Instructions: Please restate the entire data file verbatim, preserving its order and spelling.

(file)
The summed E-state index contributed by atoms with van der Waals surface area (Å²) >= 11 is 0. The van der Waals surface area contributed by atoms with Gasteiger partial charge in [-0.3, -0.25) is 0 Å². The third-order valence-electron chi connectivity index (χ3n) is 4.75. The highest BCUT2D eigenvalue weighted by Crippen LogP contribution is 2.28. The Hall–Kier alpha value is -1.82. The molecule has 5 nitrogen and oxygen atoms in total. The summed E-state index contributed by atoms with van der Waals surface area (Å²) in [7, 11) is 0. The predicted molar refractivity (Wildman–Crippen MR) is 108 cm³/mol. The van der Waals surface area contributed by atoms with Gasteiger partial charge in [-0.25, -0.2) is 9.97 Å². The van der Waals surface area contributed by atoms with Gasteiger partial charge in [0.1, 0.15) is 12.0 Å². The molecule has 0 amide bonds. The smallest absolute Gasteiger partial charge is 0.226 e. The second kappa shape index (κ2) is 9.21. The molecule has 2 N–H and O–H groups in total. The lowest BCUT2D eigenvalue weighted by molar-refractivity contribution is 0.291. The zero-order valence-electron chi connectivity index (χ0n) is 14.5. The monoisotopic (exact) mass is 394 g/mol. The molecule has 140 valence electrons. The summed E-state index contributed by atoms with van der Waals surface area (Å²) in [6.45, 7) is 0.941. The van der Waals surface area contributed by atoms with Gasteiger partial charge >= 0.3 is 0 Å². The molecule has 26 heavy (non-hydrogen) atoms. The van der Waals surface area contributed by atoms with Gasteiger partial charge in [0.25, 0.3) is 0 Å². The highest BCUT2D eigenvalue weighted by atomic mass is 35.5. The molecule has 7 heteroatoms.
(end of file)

The summed E-state index contributed by atoms with van der Waals surface area (Å²) >= 11 is 0. The van der Waals surface area contributed by atoms with Gasteiger partial charge in [-0.3, -0.25) is 0 Å². The third-order valence-electron chi connectivity index (χ3n) is 4.75. The highest BCUT2D eigenvalue weighted by Crippen LogP contribution is 2.28. The Hall–Kier alpha value is -1.82. The molecule has 5 nitrogen and oxygen atoms in total. The summed E-state index contributed by atoms with van der Waals surface area (Å²) in [7, 11) is 0. The predicted molar refractivity (Wildman–Crippen MR) is 108 cm³/mol. The van der Waals surface area contributed by atoms with Gasteiger partial charge in [-0.25, -0.2) is 9.97 Å². The van der Waals surface area contributed by atoms with Gasteiger partial charge in [0.1, 0.15) is 12.0 Å². The molecule has 0 amide bonds. The smallest absolute Gasteiger partial charge is 0.226 e. The second kappa shape index (κ2) is 9.21. The molecule has 2 N–H and O–H groups in total. The lowest BCUT2D eigenvalue weighted by molar-refractivity contribution is 0.291. The zero-order valence-electron chi connectivity index (χ0n) is 14.5. The monoisotopic (exact) mass is 394 g/mol. The molecule has 140 valence electrons. The summed E-state index contributed by atoms with van der Waals surface area (Å²) in [6.45, 7) is 0.941. The van der Waals surface area contributed by atoms with Gasteiger partial charge >= 0.3 is 0 Å². The molecule has 26 heavy (non-hydrogen) atoms. The van der Waals surface area contributed by atoms with Gasteiger partial charge in [0.25, 0.3) is 0 Å². The highest BCUT2D eigenvalue weighted by atomic mass is 35.5. The molecule has 7 heteroatoms.